Siger examines the usual tensions that arise between police departments that spar for funding and jurisdiction, as well as the corruption that motivates a medical examiner to falsify records in order to keep Sera locked up. The feisty American, Dana McLaughlin, who heads up Safe Passage, puts pressure on Kaldis to come over from Athens to intervene in the investigation and the search is on for a ruthless killer with no political agenda, and the head of a Turkish slave trafficking ring. This fast-paced mystery stands perfectly well on its own but it may prompt some of you to go to the beginning and get to better know chief inspector Kaldis and his crew.

On my ipod I had downloaded the second book by Thomas Mullen following "Darktown," http://readaroundtheworld-sallyb.blogspot.com/2016/10/mullens-darktown-tells-of-dark-time.html which introduced readers to the Atlanta police department circa 1950, a time when the government forces the hiring of Atlanta's first black officers. Lucian Boggs and Tommy Smith struggle to do their work within the tight parameters set by the department, no weapons, no offices, no access to police cars, in other words, they are set up to fail.

"Lightning Men" begins more slowly than its predecessor but it is equally powerful as a historical testament to the courage of these young black officers, educated veterans of World War II, who hope to prove their worth to their own black community who often see them as sell-outs, and to the white community they plan to integrate.

In this episode Boggs and Smith are apprised of an illegal moonshine business being run out of the back of a locally owned grocery store. Trying to keep booze and drugs out of the black community is a priority for Boggs, the preacher's son, but when the partners stake out the operation, catching the perpetrators in the middle of a handoff, they discover, to no one's surprise, that it's white men running the show. Black officers are not even allowed to question a white man, let alone arrest him, and now one is lying dead in the road.

Addressing issues of white flight, neo-Nazis, the Klan, and the Sisyphean task facing black police officers in the Jim Crow south, Thomas Mullen does an outstanding job of delivering tight thrillers coupled with an accurate look at our shameful history of racial injustice.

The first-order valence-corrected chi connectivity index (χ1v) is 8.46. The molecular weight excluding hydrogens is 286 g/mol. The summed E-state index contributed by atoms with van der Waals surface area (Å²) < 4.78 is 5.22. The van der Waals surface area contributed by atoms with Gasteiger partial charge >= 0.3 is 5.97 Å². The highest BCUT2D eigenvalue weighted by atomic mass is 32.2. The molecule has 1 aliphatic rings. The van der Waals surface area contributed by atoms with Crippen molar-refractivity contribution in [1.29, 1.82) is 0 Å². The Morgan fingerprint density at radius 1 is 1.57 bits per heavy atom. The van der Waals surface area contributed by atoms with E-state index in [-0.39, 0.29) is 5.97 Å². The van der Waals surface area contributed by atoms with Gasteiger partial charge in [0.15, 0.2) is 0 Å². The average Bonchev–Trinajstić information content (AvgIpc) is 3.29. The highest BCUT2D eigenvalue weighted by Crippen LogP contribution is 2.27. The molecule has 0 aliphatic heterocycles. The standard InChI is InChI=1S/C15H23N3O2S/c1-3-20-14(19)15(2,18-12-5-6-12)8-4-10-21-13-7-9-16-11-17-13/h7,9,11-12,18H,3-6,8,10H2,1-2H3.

Monday, December 31, 2018

Top Faves of 2018

Here it is, New Year's Eve, and I'm only just deciding on my favorite reads of 2018. In fact, yesterday I finished a gorgeous novel that I'm reviewing for Library Journal but, since it doesn't even come out until 2019, I'll save it at the top of my list for next year. It's called "The Dragonfly Sea" by Yvonne Owuor. Be sure to keep an eye out for it in March. The language will have you swooning.

So, the operative word here is "favorite," not necessarily "best." That moniker I left to the journals and newspapers. These are the books that touched me deeply, that made me sigh with satisfaction or delight when I closed the last page. In no particular order they are:

Asymmetry: A Novel"Asymmetry," by Lisa Halliday is one of the most original books that I read this year. Two books in one, a May/December romance that may or may not be based on Ms. Halliday's long relationship with Philip Roth, and the story of an Iraqi-American detained by authorities at Heathrow airport. Halliday brilliantly ties the two stories together in this amazing debut that examines the imbalance, the asymmetry if you will, in unequal relationships. https://bit.ly/2LFkgVd

"Anatomy of a Miracle," by Jonathan Miles. This incredible novel should be on every reading group's list if they want a powerful book discussion. A wheelchair bound Afghan war veteran suddenly stands up and walks. A miracle? Oh howAnatomy of a Miracle: A Novel* believers wish it were so, no matter what the medical evidence says. The church sends an envoy from Rome, the little Mississippi town is turned upside down, a doctor's reputation is on the line, and a TV crew can't wait to make fools of Cameron and his devoted sister and caregiver Tanya. If you read for characterization, you'll love Miles.